Surprisingly, once I finish my Commercial (which won't take anywhere as long as the Instrument Rating) and am working on my CFI; most of the work will involve ground study of the 'how-to's' of creating a lesson plan,,, etc. The flying portion involves getting used to flying from the RIGHT side of the plane (since that is where the instructor sits). Most CFI's have told me that the adjustment is minimal and not that hard with some training. The only other catch, besides the written exams that are required for both the Commercial and CFI is that during my CFI checkride I will not only have to demonstrate the maneuvers I did in the Commercial training and fly them from the RIGHT side - I will ALSO have to explain the maneuvers as I'm executing them. May sound easy, but there can be an initial brain 'disconnect' to the speech center <grin> when performing a 'high performance maneuver like a Chandelle or Lazy Eight. The only other thing I will have to do for the CFI is get a spin endorsement from my instructor. Basically one enters spins with the instructor and demonstrates ability to recover from a spin (I'm really curious about my first experience at the spins - I've heard different stories about spin 'first-times' from reverting to the 'fetal position' at the bottom of the cabin <wink> all the way to just enjoying the maneuver. If I were to guess what my first spin will be like, I would guess that it will be a mix of fear and sheer exhilaration - I really don't know... But most of what I've heard is that by the time one goes through the second and third spin recovery it gets to be fun. Curious part is that the Spin Endorsement is required to take the CFI checkride BUT the Designated Examiner is NOT to ask the candidate to demonstrate the proficiency.

New learning,,,, more things to see and know!  I can hardly wait 'till next week!

First day of Commercial Maneuvers - Pitchin' and Bankin' and Grinnin'!!!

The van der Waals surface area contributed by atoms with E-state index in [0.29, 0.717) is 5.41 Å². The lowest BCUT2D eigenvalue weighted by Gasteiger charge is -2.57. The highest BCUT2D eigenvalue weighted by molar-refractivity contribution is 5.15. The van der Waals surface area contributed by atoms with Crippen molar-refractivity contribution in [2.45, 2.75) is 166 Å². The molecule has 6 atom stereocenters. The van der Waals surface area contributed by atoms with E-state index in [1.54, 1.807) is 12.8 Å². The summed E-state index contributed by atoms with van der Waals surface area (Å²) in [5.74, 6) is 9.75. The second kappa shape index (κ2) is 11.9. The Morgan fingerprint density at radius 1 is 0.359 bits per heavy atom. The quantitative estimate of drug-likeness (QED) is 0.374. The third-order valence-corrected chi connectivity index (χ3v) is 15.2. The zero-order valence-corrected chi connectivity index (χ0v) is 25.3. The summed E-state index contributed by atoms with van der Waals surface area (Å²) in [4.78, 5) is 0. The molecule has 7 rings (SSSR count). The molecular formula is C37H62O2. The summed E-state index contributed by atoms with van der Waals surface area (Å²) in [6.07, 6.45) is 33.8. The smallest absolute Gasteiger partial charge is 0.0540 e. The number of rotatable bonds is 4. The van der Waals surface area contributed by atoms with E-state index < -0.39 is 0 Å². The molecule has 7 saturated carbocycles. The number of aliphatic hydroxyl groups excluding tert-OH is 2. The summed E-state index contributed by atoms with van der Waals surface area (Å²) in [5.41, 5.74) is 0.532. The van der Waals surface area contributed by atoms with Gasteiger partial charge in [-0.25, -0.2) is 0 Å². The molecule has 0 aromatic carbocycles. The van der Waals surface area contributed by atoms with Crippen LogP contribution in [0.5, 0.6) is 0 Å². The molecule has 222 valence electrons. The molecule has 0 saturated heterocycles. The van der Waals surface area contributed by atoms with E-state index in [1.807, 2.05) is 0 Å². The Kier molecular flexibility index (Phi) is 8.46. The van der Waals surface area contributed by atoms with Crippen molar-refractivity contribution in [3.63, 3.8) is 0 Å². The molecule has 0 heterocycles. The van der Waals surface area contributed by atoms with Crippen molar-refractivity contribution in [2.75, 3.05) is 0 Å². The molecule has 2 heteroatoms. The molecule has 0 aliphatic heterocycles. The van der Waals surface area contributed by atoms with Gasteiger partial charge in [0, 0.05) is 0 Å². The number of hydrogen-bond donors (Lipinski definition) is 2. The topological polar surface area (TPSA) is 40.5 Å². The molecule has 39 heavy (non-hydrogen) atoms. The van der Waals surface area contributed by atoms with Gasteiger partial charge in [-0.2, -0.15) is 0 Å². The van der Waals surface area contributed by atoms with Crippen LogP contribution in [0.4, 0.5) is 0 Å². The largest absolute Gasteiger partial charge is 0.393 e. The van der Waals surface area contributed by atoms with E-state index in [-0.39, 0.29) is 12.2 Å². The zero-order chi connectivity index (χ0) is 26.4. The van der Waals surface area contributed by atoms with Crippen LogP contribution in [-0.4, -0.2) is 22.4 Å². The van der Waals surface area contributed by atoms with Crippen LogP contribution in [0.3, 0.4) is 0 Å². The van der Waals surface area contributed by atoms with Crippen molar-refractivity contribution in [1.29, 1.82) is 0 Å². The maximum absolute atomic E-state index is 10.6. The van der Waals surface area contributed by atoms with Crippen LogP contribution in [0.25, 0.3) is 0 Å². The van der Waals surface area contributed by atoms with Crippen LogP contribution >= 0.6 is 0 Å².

Second day of Commercial Training and "Hey, things look a little different sitting in the right seat!" :0)

..... And the adventure continues!!!!

Someone hasn't been very good at keeping their online journal <GRIN>!

Dad comes for a visit and comes along with me for my lesson (My first GPS Approaches)

Yippee!  The Arrow III was available for my lesson today!

It IS just a plane, after all - Thursday's Commercial lesson in the Arrow III

Took my Commercial Written Exam........

Back-off, man!  I'm 'complex' !  <grin/wink>

Heard the word, "Checkride", today!

Into the night.... the Commercial Dual Night Cross-Country

The 'LONG' Solo Commercial Cross-Country (MANY PICTURES AND TEXT!)  Important Note:  Be sure to use the Back Arrow on your browser to return to THIS page!

Dad rides along while I practice my Commercial maneuvers

Practice, Practice and Practice..... <GRIN>

They Arrow III is a lot more quiet without that gabby instructor in the plane

Did a Dual Session today; Checkride is getting closer and I'm LOOKING GOOD!

Needed 5 more night landings at a towered airport...

Polishing up for the checkride with my CFI:  180 degree power-off precision landings!

Checkride gets rescheduled for Monday August 22nd - Examiner had to cancel due to Sulfuric Acid Spill..

Monday August 22nd - The Adventure of the Cancelled Commercial Checkride - Continues.......  :0(

FlyKid Comes Along for Commercial Maneuvers

A Spin 'Virgin', no more!!!  :0)

Some days are just too SWEET!  What a great day!!! (got my spin endorsement AND a CHECKRIDE DATE!)

Thoughts about the upcoming Commercial Checkride and other flying thoughts.....

More 'adventures of the Arrow III'.....  :0/

Can checkrides have a 'curse' on them?  <grin>....

Beginning the 'get acquainted' time with the Arrow II (that's right,, not the III) on Monday!

A Saturday afternoon practicing all the Commercial Maneuvers with FlyKid, on board!!!

First day flying the 'temporary replacement Arrow' in prep for next week's CHECKRIDE:  Flying the Arrow II !

Second day flying the Arrow II, checkride 5 days away.....

Never have two 'letters' been so hard-fought for <grin>:  The Commercial Checkride, at last.....

What a glorious thing we do; still basking in the post-checkride, 'afterglow'.....


Below graphic designed by: Jeff Bucchino,
"The Wizard of Draws" (copyright owner) http://www.wizardofdraws.com